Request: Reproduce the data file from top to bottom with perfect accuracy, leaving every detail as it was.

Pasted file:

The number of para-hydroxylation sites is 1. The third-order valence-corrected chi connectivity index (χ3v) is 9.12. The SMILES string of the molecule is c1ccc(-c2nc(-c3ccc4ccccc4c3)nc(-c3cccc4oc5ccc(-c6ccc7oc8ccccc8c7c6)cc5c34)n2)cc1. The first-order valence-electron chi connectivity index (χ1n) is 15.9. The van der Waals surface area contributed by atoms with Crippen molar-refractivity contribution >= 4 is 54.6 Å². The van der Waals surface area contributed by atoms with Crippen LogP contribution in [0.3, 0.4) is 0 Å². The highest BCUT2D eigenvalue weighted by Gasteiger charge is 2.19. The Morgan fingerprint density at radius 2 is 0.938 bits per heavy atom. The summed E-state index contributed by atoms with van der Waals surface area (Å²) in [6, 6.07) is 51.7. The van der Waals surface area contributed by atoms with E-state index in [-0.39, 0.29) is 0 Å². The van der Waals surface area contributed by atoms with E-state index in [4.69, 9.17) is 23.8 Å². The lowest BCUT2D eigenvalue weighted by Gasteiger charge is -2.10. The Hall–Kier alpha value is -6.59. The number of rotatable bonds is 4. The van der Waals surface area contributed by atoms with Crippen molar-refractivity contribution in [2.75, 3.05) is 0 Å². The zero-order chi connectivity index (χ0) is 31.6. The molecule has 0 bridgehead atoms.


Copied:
The number of para-hydroxylation sites is 1. The third-order valence-corrected chi connectivity index (χ3v) is 9.12. The SMILES string of the molecule is c1ccc(-c2nc(-c3ccc4ccccc4c3)nc(-c3cccc4oc5ccc(-c6ccc7oc8ccccc8c7c6)cc5c34)n2)cc1. The first-order valence-electron chi connectivity index (χ1n) is 15.9. The van der Waals surface area contributed by atoms with Crippen molar-refractivity contribution >= 4 is 54.6 Å². The van der Waals surface area contributed by atoms with Crippen LogP contribution in [0.3, 0.4) is 0 Å². The highest BCUT2D eigenvalue weighted by Gasteiger charge is 2.19. The Morgan fingerprint density at radius 2 is 0.938 bits per heavy atom. The summed E-state index contributed by atoms with van der Waals surface area (Å²) in [6, 6.07) is 51.7. The van der Waals surface area contributed by atoms with E-state index in [-0.39, 0.29) is 0 Å². The van der Waals surface area contributed by atoms with E-state index in [4.69, 9.17) is 23.8 Å². The lowest BCUT2D eigenvalue weighted by Gasteiger charge is -2.10. The Hall–Kier alpha value is -6.59. The number of rotatable bonds is 4. The van der Waals surface area contributed by atoms with Crippen molar-refractivity contribution in [2.75, 3.05) is 0 Å². The zero-order chi connectivity index (χ0) is 31.6. The molecule has 0 bridgehead atoms.